STATEMENT and FICTION READING
I will be reading a short poem and a section of a long work of fiction. The poem, “Spiders,” was written for a male friend who had a violent and abusive father. He shared some of his experiences with me, and I wrote the poem in sympathy and comradeship.
The fictional piece is from a book, The Devil We Know, about a man in his late fifties whose life changes dramatically as a result of three events: the investigation of a crime he is suspected of committing; mandatory counseling by a female therapist; and the return and rehabilitation of his oldest child. I’m going to read from a section that was recently published in Eleven Eleven, the literary journal of the California College of the Arts.
Ted had gotten off from his second job a few hours before and stopped at the supermarket on the way home. He unlocked the door and walked to the kitchen table, slipping the army-surplus backpack onto the table. He removed his silver helmet and black gloves and unzipped the backpack, taking out two bags of groceries. Then he sat down and looked at his phone again. Whoever had called had left a message.
“Dad, I’m in trouble. I need your help. I’m at a gas station by a school…Kawananakoa. Please…help me…”
He jumped up, grabbed his helmet and gloves, and rushed out, slamming the door and running up the steps. “Les, you know where Kawananakoa School is?”
“Yeah, da intermediate school by da kine…Liliha Bakery. You know, Nuuanu side. Eh, Ted, someting wrong? You look mad.”
“I need to go help my daughter. I’ll be back soon.” Ted tried to keep his voice under control.
“She in trouble?”
“Cannot tell, but no worry. I got it covered.”
Ted got on the [motorcycle], strapping his helmet on and pulling down the visor. He drove down Waialae Avenue, taking care not to speed, though adrenalin was coursing through his body down to the foot pegs. He turned right by the public storage place, staying in the right-hand lane, then headed west on H1.
The off-ramp for Vineyard Boulevard appeared several minutes later, and he took the exit. Policemen sometimes stationed themselves at the bottom of the hill, so he slowed to thirty. He drove straight down Vineyard, then turned up Nuuanu. There was a 7-Eleven a few blocks down the road. He slowed as he passed, just in case Gwen was there. Not seeing her, he continued, driving past the school. Across the street from it was a Chevron station. He saw someone sitting, hunched over, at the edge of the station. Branches from a large tree hung over her.
“Gwen…Gwen!” he said, bringing the bike to a stop alongside her.
She didn’t look up. He quickly removed his helmet and gloves and set them on the bike seat, then kneeled in front of her and put his hand under her chin to raise her head. Her skin was cold to the touch, and her eyes were closed. He gently lifted the lids. Her eyes were glazed over. Her face and clothes were filthy, and she smelled of urine.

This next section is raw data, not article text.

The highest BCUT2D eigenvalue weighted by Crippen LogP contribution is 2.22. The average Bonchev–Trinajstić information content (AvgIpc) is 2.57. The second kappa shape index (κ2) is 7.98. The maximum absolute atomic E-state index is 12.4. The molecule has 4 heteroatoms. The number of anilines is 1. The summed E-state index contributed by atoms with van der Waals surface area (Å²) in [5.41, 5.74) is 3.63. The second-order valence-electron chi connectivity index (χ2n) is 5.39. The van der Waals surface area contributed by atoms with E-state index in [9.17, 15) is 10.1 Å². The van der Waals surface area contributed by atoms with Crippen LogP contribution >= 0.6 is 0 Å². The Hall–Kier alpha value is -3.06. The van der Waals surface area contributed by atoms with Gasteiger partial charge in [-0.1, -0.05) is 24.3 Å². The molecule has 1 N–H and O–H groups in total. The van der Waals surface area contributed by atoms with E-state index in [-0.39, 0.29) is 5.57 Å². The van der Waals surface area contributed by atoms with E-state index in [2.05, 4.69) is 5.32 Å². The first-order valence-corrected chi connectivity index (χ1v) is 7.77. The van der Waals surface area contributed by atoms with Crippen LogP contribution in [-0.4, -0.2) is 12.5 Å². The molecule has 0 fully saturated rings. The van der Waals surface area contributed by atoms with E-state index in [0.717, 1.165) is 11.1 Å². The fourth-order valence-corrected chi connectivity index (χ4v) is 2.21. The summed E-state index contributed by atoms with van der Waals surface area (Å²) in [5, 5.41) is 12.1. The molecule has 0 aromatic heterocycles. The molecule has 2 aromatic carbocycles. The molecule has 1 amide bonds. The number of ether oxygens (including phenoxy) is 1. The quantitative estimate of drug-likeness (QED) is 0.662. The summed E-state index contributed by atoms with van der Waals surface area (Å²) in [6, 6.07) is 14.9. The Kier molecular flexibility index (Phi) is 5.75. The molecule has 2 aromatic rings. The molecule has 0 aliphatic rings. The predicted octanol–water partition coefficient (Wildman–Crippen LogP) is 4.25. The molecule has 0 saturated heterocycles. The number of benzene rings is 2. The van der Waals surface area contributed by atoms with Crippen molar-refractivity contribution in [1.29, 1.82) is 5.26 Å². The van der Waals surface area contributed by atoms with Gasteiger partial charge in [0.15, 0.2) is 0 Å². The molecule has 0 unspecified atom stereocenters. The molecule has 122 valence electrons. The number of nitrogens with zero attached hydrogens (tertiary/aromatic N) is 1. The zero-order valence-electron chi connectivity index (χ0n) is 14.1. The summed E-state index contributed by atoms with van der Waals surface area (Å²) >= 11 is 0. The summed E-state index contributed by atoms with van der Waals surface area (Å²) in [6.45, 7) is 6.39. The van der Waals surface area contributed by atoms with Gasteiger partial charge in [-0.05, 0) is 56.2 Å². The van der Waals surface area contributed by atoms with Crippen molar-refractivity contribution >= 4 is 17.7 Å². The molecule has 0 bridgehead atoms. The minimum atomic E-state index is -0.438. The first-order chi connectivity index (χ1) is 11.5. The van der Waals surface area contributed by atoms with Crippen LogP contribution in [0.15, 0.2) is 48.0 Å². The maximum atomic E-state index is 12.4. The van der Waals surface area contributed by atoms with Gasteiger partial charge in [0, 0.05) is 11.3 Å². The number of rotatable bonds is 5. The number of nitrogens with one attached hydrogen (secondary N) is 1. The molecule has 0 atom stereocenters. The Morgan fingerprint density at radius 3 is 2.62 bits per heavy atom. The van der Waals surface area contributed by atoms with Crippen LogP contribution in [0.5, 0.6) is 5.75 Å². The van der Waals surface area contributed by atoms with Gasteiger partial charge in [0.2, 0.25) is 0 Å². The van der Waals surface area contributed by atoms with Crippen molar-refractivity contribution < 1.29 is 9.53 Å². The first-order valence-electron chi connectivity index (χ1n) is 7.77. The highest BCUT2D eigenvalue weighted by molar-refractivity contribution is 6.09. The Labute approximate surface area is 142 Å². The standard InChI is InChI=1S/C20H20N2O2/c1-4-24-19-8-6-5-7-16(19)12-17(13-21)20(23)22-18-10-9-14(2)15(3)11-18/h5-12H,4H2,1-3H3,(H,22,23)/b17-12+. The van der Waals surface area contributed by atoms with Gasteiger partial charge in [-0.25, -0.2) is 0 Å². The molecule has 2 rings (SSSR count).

He stood up, got out his phone, and called information, asking for the number of a taxi company. “Yeah, can you send a cab right away to the Chevron station across from Kawananakoa Intermediate on Nuuanu? Yeah, thanks.”
He slipped the phone back in his pocket and kneeled again. “Gwen…Gwen…I’ve called a taxi. I’m taking you home with me.” She didn’t respond.
Shortly afterward, a white Chrysler minivan pulled into the station, and Ted walked over to it. “I want you to take this young woman to Sierra Drive in Kaimuki.” The cab driver got out slowly and looked at Gwen.
He seemed worried. “I don’t know. Maybe she should go to the hospital? Kuakini right over there,” he said, pointing with his left hand.
“No!” Ted said, surprising himself by raising his voice. “I mean no, please do as I asked. Let’s get her into your car.”
“She smells bad, and she’s dirty.”
“Yeah. Here,” Ted said, handing the driver his jacket, “put this on your seat.”
“You sure?” Ted nodded. The driver walked back to the car.
Ted bent down and put his hands under Gwen’s arms, lifting her up. Then he put one arm around her waist and half-walked, half-carried her to the cab. The driver held the door open as Ted lifted her onto the seat.
“I’ll meet you guys there. Wait for me if you get there first. Got that?”
The driver looked even more worried. Ted finally realized why.
“It’s OK,” he said. “I’m her dad.”
I feel that when we write about men—and when men try to tell the stories of women—these are important events and we are called to witness. We attest to the veracity of the stories, the truthfulness of the characterizations, the significance of the meanings.